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Did Enron Steal From Employees?

The big accusation against Enron has been its use of shady partnerships to hide its debt. But now, reports CBS News Correspondent Sharyl Attkisson, a new charge has emerged: a former senior accountant has come forward to accuse the company of taking large sums money from worker benefits. It's a charge that could lead to a criminal case.

"The money that comes out of benefits accounts that is not directly to pay for employee benefits is illegal," said former Enron senior benefits specialist Robin Hosea.

Hosea was hired as Enron's senior benefits accountant in 2000 and immediately noticed that employee benefits money was being spent by other departments at Enron — without the benefits department's approval.

"It was a large amount of money and also a large number of items," she said.

Full Coverage

  • Congressional Inquiry:
    Ken Lays Low
  • Legal Analysis:
    Bush's GAO playbook
  • Legal Rumble:
    White House vs. GAO
  • The Enron Effect:
    Campaign finance reform
  • Double Disaster:
    Couples hit hard
  • The Bush Agenda:
    Overshadowed by Enron
  • CBS Poll:
    Who's to blame?
  • The Employees:
    Joining the legal fray
  • The Whistleblower:
    Her memo sounded the alarm
  • Taxing Times:
    Did Enron pay fair share?
  • Big Money:
    Lavishing the lawmakers
  • Hosea's balance sheet shows the unexplained payments she found — which she added up into a category called "Total Postings Without Functional Area" — totaling almost $15 million at the end of the year 2000.

    One expert says if anyone tampered with benefits money, it's a crime.

    "The law's there because that's a big temptation, because that may well be the biggest pot of money around the place, particularly if the company is struggling otherwise," said Carol Calhoun, an employee benefits expert.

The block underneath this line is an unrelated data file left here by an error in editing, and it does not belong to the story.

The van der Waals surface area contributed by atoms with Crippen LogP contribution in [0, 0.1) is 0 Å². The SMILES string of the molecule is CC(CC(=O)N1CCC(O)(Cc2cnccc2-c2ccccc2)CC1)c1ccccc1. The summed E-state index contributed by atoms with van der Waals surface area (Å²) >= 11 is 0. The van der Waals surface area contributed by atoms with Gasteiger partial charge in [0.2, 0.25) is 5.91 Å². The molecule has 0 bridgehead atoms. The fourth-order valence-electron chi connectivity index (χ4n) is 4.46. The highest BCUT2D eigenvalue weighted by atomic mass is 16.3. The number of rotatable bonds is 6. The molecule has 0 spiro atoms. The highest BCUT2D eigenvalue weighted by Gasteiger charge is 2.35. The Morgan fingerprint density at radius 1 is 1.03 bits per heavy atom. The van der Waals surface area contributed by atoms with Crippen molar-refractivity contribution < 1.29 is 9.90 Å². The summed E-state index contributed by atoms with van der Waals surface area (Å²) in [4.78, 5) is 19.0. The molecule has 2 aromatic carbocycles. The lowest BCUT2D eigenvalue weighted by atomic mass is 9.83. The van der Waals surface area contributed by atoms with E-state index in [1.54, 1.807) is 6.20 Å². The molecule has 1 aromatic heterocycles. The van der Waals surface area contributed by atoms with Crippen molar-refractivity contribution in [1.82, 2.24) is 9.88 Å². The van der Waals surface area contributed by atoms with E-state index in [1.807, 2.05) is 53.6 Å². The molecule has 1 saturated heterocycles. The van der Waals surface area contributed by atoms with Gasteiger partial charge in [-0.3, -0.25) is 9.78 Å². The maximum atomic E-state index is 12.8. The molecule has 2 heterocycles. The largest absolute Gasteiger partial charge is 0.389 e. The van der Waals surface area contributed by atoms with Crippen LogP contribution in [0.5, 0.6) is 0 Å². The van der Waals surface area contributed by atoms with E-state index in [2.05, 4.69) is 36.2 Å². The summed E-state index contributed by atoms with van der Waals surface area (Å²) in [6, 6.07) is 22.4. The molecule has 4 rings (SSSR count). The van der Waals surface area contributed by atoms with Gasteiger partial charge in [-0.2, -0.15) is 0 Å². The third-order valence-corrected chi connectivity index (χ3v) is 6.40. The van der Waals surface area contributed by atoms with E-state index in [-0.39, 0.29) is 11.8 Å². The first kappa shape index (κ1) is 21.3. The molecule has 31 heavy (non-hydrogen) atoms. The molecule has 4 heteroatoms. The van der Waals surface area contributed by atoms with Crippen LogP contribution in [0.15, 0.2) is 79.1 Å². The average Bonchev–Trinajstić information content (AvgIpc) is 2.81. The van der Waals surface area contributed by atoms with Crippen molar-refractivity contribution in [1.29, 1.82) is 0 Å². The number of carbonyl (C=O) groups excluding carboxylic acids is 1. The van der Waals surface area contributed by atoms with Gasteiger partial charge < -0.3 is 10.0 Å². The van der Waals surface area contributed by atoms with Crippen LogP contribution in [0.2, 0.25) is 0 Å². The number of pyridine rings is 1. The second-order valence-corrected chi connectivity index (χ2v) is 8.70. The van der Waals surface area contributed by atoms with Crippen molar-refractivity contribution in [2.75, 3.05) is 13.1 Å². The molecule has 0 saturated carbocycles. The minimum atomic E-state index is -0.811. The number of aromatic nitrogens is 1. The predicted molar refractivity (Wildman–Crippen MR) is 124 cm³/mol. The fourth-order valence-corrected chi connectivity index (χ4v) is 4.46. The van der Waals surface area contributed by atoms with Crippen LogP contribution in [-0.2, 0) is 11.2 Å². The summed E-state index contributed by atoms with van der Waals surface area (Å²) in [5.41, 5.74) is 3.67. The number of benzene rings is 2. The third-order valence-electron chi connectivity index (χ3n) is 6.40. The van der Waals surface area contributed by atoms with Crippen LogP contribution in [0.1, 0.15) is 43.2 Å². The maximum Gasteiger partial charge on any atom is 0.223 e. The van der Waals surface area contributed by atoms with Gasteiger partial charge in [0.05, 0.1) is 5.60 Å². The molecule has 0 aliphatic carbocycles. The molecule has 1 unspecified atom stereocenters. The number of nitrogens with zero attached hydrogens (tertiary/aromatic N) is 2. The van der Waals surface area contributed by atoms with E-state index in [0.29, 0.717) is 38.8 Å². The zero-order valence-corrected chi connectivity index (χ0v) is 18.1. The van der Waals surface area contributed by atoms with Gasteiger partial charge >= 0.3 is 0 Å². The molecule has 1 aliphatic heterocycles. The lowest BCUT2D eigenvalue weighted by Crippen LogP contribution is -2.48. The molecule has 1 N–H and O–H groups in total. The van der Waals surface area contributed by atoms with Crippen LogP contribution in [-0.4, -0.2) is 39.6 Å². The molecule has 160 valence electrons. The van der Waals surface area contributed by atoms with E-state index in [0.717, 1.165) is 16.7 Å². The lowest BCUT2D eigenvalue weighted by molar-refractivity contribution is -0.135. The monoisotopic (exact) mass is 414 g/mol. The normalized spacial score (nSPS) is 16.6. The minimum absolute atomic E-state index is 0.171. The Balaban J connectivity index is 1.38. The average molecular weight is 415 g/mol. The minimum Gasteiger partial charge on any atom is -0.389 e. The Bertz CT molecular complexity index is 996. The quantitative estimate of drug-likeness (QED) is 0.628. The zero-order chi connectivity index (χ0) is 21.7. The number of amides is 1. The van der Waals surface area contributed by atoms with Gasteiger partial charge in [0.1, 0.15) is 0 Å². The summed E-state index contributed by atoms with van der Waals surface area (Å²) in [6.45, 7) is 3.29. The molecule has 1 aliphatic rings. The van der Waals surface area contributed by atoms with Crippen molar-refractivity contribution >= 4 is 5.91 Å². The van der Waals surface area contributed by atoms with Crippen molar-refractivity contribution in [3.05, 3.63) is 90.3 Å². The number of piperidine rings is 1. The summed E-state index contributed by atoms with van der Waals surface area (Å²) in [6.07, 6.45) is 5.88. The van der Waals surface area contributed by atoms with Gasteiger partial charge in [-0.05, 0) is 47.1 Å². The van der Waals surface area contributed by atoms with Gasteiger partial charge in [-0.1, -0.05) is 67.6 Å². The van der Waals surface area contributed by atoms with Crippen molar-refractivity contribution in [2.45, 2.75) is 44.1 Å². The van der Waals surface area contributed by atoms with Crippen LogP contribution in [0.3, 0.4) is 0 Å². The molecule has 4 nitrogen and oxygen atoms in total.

Hosea tried to find out where all that benefits money was going.

    She found recurring monthly payments, that she considered suspicious, to outside consultants. When she questioned her superiors abot it, she was told, "that it was a payment to friends of executives, and to leave it," Hosea said.

    That was last May. Hosea was so upset, her husband called Enron CEO Ken Lay himself — whom he knew from business dealings — to complain that Robin's concerns were being ignored They claim Lay said it was none of their business. Hosea decided to take disability for knee surgery and six months later, days before Enron's bankruptcy, she contacted federal officials about her concerns.

    At the very moment she was meeting with Department of Labor investigators at her house...she says an Enron supervisor called and told her there were orders from "high up" to keep quiet.

    Asked if they knew the Department of Labor was there, she said, "Yes." And asked how she thought they knew that, she replied, "I don't know specifically, but I would assume that's because I was probably being followed and watched."

    Back then, she felt paranoid. Now, she says she's getting regular telephone threats and feels her fears are justified.

    "I believe the wording has become 'This is Robin's daily warning'," said Hosea.

    Hosea was laid off along with many others in December. Lay, through his attorney, wouldn't respond specifically to anything in this report, but denies any improper conduct.

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